For the past few years, you could hear the crickets chirp in the housing market in York Region, north of Toronto. Prices had come down after the province introduced a foreign buyers’ tax, and this time last year, the area was a “buyer’s market,” with relatively few sales.
Today, amid a pandemic and a major economic slowdown, home sales there are almost back to pre-pandemic levels. And with fewer homes listed, the market has bounced back to “balanced” territory, real estate portal Zoocasa declared this week.
“There seems to be a resurgence in demand for York Region detached properties due to the pandemic,” said Claudio Castro, a Zoocasa agent who works in the area. “As more people recognize that they may not need to be in the office five days a week for the foreseeable future, many are revisiting detached properties in the region so they can have more space.”
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In Durham Region, east of Toronto, sales were actually up 8 per cent compared to a year ago, while in Halton Region, west of the city, sales were up 22 per cent at the end of June, according to a Zoocasa analysis of data from the local real estate board.
Both Durham and Halton were “seller’s markets” in recent weeks, Zoocasa said, with sales rising faster than new listings. Meanwhile, in the City of Toronto sales were down 13 per cent in the same period, and Zoocasa called it a balanced market.
“It may be too early to say with certainty, but based on what our agents are experiencing and what the market data shows us thus far, the uptick in interest in outlying regions like York, for example ... could be attributed at least in part to the pandemic,” a Zoocasa spokesperson told HuffPost Canada.
“That being said, the pandemic and the economic and health-care conditions that it has created are unprecedented, so it remains to be seen what kind of broader, long term impact it will have on housing demand across the GTA.”
One thing is certain: Toronto is not alone. A similar trend is playing out in major cities around the world, where certain people ― particularly high income earners and youth ― have headed out of the city and into the suburbs or further afield as the pandemic spread through major metro areas.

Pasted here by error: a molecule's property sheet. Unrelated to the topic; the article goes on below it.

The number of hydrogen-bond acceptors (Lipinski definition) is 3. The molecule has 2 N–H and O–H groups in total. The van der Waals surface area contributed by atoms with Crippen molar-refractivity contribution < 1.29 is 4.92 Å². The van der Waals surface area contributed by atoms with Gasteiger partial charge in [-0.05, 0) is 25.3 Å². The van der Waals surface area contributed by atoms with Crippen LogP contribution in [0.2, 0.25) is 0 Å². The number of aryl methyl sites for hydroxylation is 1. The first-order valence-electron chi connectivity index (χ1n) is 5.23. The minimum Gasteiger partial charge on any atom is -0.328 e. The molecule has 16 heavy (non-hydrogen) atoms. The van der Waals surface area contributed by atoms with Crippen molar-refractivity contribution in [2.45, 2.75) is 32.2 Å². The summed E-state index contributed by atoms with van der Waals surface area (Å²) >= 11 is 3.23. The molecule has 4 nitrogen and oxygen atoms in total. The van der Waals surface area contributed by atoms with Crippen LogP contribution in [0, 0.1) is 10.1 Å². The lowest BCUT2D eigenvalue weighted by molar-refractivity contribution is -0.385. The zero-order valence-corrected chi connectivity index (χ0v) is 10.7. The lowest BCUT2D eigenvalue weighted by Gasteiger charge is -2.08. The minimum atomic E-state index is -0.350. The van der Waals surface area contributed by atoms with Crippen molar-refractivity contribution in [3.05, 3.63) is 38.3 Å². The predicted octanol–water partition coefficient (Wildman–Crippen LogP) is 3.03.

House prices in metropolitan New York are down 1 per cent in the past year, while in nearby New Jersey, they are up 2 per cent, according to data from Zillow, which rates New Jersey’s market as “very hot” and New York’s as “cool.”
For New York, this isn’t actually new. In fact, data shows that the U.S.’s three largest metro areas have all been losing population in recent years, in the case of New York and L.A. due to high living costs, and in Chicago’s case due to a weak economy.
Population boom turns to bust
But for Toronto, the shift could be more disruptive. Last year the area became the fastest-growing metro in North America, beating out previous champion Dallas, according to recent data from Ryerson University’s Centre for Urban Research.
But right now, population growth has likely ground to a halt with borders shut to most immigrants and international students.
“Without immigration, the Greater Toronto Area’s population would be declining,” CUR researchers Diana Petramala and Hannah Chan Smyth wrote in a recent report. In an earlier report, issued in March, Petramala showed that Toronto is the largest net loser of people to out-migration, with the regions around Toronto ― including Simcoe, Halton and Durham ― among the largest beneficiaries.
The lack of new residents means that condos in the City of Toronto will be the property type that will suffer most in this year’s slowdown, the researchers predicted. Though they expect home prices to remain stable in Greater Toronto over the next year, the City of Toronto will likely under-perform the rest of the area, they predicted.
And because low-income Canadians were much more likely to lose their jobs in this crisis, condos will under-perform detached homes, Petramala and Chan Smyth wrote.
The questions on observers’ minds include: Is this a temporary or a permanent shift? Will city dwellers return to town once the pandemic is behind us?
Richard Florida of the University of Toronto’s Rotman School of Management believes the answer is yes. In an analysis for Bloomberg CityLab, Florida argued the trend is less pronounced than real estate agents and media reports make it out to be.
He cited data showing only 1.6 per cent of New Yorkers had their mail forwarded outside of the city during the height of the pandemic, and concluded that “most who are likely to stay away from the city are families with children who would have left the city anyway in the coming year or two.”
Florida expects the pandemic to do little to change major cities’ cultural and economic dominance in our world.
“New York and London will still be its leading financial centers; the San Francisco Bay Area its hub of high technology; and Los Angeles its center for entertainment and film. Shanghai, Tokyo, Hong Kong, Singapore, Paris, Toronto, and Sydney will all continue to be great global cities,” he argued.